50 more lifeguards for city’s beacheshttps://indianexpress.com/article/cities/mumbai/50-more-lifeguards-for-citys-beaches/

50 more lifeguards for city’s beaches

Several incidents of people drowning at city beaches in the past month,has prompted the civic administration to improve safety at beaches by deploying boys from local koliwadas or fishermen’s colonies as lifeguards.

Several incidents of people drowning at city beaches in the past month,has prompted the civic administration to improve safety at beaches by deploying boys from local koliwadas or fishermen’s colonies as lifeguards.

The city’s six beaches including Girgaum Chowpatty,Juhu Beach,Dadar Beach and Aksa Beach will get 50 new lifeguards.

The youth of the nearby Koliwadas,who are unemployed during monsoon when there is no fishing activity in sea,will be recruited for this purpose,said officials.

“These boys can swim well and have the added advantage of living close to the beach to rush to the rescue of anyone who is drowning,” said Additional Municipal Commissioner Manisha Mhaiskar.

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The BMC also plans to add watch towers,jet skis and other life-saving equipment. As of now,the beach safety gear includes rescue tubes,life jackets,ring buoys,kayaks that fail during high tides,said officials.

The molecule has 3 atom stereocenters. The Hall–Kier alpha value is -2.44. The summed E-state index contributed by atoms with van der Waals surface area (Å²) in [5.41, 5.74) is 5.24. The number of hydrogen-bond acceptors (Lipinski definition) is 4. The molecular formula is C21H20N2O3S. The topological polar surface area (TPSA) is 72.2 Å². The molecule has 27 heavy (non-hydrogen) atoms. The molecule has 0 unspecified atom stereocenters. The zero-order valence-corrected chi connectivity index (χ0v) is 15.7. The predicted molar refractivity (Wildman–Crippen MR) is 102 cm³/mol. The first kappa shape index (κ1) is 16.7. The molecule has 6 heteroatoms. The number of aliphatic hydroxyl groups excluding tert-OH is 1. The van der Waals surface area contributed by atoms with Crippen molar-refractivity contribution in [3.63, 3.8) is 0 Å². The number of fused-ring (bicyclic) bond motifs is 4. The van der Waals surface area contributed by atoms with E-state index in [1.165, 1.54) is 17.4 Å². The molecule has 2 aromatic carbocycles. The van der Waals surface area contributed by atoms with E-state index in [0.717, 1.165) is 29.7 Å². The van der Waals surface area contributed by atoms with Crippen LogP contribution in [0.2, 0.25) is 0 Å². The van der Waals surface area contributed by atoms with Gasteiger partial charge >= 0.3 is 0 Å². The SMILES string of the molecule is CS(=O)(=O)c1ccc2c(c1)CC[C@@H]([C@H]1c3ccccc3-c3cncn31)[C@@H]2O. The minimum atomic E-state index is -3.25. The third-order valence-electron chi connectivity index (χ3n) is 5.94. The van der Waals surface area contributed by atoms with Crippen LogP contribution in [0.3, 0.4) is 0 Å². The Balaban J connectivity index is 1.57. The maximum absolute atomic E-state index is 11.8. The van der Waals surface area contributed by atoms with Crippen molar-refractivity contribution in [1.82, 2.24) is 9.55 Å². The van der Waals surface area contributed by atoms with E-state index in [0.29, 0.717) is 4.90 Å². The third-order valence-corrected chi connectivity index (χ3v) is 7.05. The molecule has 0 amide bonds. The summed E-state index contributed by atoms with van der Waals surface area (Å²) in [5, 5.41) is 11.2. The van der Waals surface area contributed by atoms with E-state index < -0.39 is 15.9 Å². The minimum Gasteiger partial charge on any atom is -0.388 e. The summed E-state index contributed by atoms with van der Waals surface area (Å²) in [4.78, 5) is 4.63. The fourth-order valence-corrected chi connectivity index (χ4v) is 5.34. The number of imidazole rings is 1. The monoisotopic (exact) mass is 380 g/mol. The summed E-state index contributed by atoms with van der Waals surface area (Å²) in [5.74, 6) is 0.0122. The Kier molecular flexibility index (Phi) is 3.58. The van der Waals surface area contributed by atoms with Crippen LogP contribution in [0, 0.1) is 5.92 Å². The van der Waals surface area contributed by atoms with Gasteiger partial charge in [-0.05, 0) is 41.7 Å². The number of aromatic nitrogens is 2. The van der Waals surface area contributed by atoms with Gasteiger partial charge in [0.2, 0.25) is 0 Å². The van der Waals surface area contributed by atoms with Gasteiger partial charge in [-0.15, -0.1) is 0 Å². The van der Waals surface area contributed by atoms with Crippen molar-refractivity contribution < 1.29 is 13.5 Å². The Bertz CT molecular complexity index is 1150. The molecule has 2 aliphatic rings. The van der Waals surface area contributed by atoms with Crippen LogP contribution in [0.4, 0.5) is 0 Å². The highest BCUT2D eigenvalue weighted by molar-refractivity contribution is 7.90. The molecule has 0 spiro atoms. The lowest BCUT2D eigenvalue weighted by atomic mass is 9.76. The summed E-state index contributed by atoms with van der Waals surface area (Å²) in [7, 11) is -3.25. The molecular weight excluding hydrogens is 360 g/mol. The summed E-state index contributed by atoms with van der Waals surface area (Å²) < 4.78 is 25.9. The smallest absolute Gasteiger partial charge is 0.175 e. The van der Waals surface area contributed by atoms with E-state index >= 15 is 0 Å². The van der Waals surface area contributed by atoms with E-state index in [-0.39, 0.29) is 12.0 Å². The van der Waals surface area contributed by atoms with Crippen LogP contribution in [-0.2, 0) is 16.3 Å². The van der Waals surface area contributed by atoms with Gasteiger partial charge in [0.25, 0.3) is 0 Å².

While there were about 15 drowning incidents since the start of June,almost half of them have taken place at the Juhu Beach.

Of the nine drowning-deaths,six were at Juhu,and three near Dadar and Haji Ali.

While 22 persons were rescued at different beaches across the city,10 were rescued at Juhu,according to the fire department of BMC.

At present 35 lifeguards with two extras on standby are stationed across the six beaches. They are augmented by fire brigade’s flood-relief teams,which are brought in on weekends at crowded beaches and during high-tide or rough weather conditions.

Three students of a group of 13 picnicking at Gorai beach drowned earlier this month during high tide. Three boys had drowned off the Juhu beach as they ventured too far into the water during high tide.